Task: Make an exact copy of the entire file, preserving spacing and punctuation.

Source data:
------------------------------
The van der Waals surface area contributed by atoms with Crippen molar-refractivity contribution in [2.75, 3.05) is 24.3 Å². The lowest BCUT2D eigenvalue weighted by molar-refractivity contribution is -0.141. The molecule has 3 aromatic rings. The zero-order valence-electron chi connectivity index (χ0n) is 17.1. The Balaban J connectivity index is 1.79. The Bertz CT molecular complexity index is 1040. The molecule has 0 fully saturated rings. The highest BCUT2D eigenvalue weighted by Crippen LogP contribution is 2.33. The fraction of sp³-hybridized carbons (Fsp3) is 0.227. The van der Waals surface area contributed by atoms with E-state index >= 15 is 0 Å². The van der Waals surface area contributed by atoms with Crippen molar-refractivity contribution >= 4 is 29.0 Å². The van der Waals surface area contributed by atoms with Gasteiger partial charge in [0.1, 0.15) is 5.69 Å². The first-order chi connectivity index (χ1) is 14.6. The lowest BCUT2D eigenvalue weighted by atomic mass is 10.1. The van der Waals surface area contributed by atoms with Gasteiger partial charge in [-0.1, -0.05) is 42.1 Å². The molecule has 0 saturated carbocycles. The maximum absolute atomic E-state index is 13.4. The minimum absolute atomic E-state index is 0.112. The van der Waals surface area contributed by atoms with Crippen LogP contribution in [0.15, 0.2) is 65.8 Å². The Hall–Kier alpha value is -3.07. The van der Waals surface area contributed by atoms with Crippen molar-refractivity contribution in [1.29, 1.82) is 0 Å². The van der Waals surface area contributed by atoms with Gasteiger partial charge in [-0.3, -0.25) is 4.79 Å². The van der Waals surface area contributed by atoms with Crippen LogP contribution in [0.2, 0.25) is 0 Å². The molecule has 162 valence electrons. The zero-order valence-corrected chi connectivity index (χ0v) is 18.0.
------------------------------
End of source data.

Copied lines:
The van der Waals surface area contributed by atoms with Crippen molar-refractivity contribution in [2.75, 3.05) is 24.3 Å². The lowest BCUT2D eigenvalue weighted by molar-refractivity contribution is -0.141. The molecule has 3 aromatic rings. The zero-order valence-electron chi connectivity index (χ0n) is 17.1. The Balaban J connectivity index is 1.79. The Bertz CT molecular complexity index is 1040. The molecule has 0 fully saturated rings. The highest BCUT2D eigenvalue weighted by Crippen LogP contribution is 2.33. The fraction of sp³-hybridized carbons (Fsp3) is 0.227. The van der Waals surface area contributed by atoms with E-state index >= 15 is 0 Å². The van der Waals surface area contributed by atoms with Crippen molar-refractivity contribution >= 4 is 29.0 Å². The van der Waals surface area contributed by atoms with Gasteiger partial charge in [0.1, 0.15) is 5.69 Å². The first-order chi connectivity index (χ1) is 14.6. The lowest BCUT2D eigenvalue weighted by atomic mass is 10.1. The van der Waals surface area contributed by atoms with Gasteiger partial charge in [-0.1, -0.05) is 42.1 Å². The molecule has 0 saturated carbocycles. The maximum absolute atomic E-state index is 13.4. The minimum absolute atomic E-state index is 0.112. The van der Waals surface area contributed by atoms with Crippen LogP contribution in [0.15, 0.2) is 65.8 Å². The Hall–Kier alpha value is -3.07. The van der Waals surface area contributed by atoms with Crippen molar-refractivity contribution in [1.29, 1.82) is 0 Å². The van der Waals surface area contributed by atoms with Gasteiger partial charge in [-0.3, -0.25) is 4.79 Å². The van der Waals surface area contributed by atoms with Crippen LogP contribution in [0.2, 0.25) is 0 Å². The molecule has 162 valence electrons. The zero-order valence-corrected chi connectivity index (χ0v) is 18.0.